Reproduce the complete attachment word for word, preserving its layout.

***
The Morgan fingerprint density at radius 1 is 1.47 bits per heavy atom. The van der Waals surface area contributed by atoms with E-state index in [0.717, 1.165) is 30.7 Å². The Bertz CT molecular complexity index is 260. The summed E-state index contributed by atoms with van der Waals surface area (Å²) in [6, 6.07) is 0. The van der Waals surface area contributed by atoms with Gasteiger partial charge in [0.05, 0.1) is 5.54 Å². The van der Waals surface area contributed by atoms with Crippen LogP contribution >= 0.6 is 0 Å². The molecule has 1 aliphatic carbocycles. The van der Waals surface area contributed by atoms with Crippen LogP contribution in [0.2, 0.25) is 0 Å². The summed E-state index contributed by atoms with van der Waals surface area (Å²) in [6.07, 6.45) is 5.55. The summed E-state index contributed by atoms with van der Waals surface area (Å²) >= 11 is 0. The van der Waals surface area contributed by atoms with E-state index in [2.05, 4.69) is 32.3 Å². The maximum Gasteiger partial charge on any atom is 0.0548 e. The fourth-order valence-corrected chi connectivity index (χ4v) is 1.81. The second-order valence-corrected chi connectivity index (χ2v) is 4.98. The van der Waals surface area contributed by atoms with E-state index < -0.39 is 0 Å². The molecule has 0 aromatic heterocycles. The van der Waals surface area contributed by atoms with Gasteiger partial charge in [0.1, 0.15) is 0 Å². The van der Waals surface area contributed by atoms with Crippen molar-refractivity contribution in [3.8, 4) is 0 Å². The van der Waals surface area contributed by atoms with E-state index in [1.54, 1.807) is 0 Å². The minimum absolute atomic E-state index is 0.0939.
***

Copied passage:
The Morgan fingerprint density at radius 1 is 1.47 bits per heavy atom. The van der Waals surface area contributed by atoms with E-state index in [0.717, 1.165) is 30.7 Å². The Bertz CT molecular complexity index is 260. The summed E-state index contributed by atoms with van der Waals surface area (Å²) in [6, 6.07) is 0. The van der Waals surface area contributed by atoms with Gasteiger partial charge in [0.05, 0.1) is 5.54 Å². The van der Waals surface area contributed by atoms with Crippen LogP contribution >= 0.6 is 0 Å². The molecule has 1 aliphatic carbocycles. The van der Waals surface area contributed by atoms with Crippen LogP contribution in [0.2, 0.25) is 0 Å². The summed E-state index contributed by atoms with van der Waals surface area (Å²) in [6.07, 6.45) is 5.55. The summed E-state index contributed by atoms with van der Waals surface area (Å²) >= 11 is 0. The van der Waals surface area contributed by atoms with E-state index in [2.05, 4.69) is 32.3 Å². The maximum Gasteiger partial charge on any atom is 0.0548 e. The fourth-order valence-corrected chi connectivity index (χ4v) is 1.81. The second-order valence-corrected chi connectivity index (χ2v) is 4.98. The van der Waals surface area contributed by atoms with E-state index < -0.39 is 0 Å². The molecule has 0 aromatic heterocycles. The van der Waals surface area contributed by atoms with Gasteiger partial charge in [0.1, 0.15) is 0 Å². The van der Waals surface area contributed by atoms with Crippen molar-refractivity contribution in [3.8, 4) is 0 Å². The van der Waals surface area contributed by atoms with E-state index in [1.54, 1.807) is 0 Å². The minimum absolute atomic E-state index is 0.0939.